Despite some unexpected obstacles, Russian opposition politician Eduard Limonov has officially applied to be registered as a candidate for Russian president, Kasparov.ru reports.
On Wednesday, the Central Electoral Commission (CEC) accepted the documents required to file the request. “Commission member Elena Dubrovina gave Limonov a document confirming that the necessary documents have been submitted in the appropriate form and within the appropriate timeframe,” said Aleksandr Averin, executive committee member of Limonov’s Other Russia party.
According to Averin, the CEC should announce whether it will or not it will register Limonov on December 20 – four days before opposition activists have scheduled another mass demonstration to protest what they say are fraudulent parliamentary election results.
Generally marginalized by the Kremlin and Russia’s state-run media, Limonov was nearly prevented from gathering the proper number of signatures needed to apply for registration when a December 11 meeting of his supporters was suspiciously cancelled.
Writing on his LiveJournal, Limonov described how police had hung banners explaining that the building where the meeting was to be held was cancelled due to “urgent repairs.”
The oppositionist described the conversation between him and an officer at the scene:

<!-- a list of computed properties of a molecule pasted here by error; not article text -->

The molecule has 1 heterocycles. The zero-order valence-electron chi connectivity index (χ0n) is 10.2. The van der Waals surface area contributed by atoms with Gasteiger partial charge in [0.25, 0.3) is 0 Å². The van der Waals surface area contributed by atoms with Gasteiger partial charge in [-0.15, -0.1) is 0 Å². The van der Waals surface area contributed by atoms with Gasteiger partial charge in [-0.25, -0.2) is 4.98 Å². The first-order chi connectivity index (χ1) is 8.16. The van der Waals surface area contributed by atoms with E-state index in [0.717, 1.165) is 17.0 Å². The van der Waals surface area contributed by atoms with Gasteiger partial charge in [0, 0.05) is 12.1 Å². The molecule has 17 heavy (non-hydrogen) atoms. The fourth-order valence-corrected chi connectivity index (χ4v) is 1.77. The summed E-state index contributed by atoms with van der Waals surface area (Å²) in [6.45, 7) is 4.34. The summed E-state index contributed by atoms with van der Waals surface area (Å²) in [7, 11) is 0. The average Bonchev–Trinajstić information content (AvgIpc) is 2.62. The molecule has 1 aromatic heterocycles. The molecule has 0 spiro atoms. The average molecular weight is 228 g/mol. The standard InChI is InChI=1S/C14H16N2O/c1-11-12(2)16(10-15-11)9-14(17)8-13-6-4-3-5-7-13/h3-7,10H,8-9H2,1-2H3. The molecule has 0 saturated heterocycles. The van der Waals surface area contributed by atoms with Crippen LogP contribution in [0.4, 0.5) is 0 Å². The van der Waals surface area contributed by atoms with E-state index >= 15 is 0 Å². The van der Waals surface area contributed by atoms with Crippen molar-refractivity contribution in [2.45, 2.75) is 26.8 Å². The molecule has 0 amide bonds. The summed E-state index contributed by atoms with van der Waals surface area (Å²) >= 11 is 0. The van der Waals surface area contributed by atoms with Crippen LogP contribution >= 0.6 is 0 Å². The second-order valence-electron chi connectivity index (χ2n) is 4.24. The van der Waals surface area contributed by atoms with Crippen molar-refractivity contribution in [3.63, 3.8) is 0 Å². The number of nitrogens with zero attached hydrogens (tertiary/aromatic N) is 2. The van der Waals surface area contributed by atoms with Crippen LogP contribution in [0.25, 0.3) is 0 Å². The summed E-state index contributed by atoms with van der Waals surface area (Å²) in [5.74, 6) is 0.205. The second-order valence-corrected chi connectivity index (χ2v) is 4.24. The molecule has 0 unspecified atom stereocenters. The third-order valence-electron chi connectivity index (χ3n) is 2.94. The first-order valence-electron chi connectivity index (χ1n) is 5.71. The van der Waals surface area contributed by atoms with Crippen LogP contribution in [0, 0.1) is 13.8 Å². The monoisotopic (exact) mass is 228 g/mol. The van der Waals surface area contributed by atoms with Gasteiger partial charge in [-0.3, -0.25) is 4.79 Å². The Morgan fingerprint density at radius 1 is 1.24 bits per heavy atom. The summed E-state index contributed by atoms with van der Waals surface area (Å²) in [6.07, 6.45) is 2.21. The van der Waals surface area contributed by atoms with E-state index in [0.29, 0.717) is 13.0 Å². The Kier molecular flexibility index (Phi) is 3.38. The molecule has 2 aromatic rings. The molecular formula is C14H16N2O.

Me – You are violating the law, by law we have the right [to hold this meeting]; on November 30 I submitted a written announcement to the CEC that we would be holding a meeting to launch my candidacy at precisely this address, since we paid rent and so on.
Lieutenant – The police have nothing to do with this, the property owners are making repairs… we were called in to keep order.
Me – This is a political crime… they were holding meetings in these very auditoriums yesterday evening…
The abrupt closure was eerily similar to tactics used to prevent opposition leader Garry Kasparov from running for Russian president in 2007.
Russian electoral law requires 500 signatures to be collected at a meeting of a potential candidate’s supporters in order for the candidate to be registered. Forced to collect signatures in a nearby bus, Limonov nevertheless obtained 800.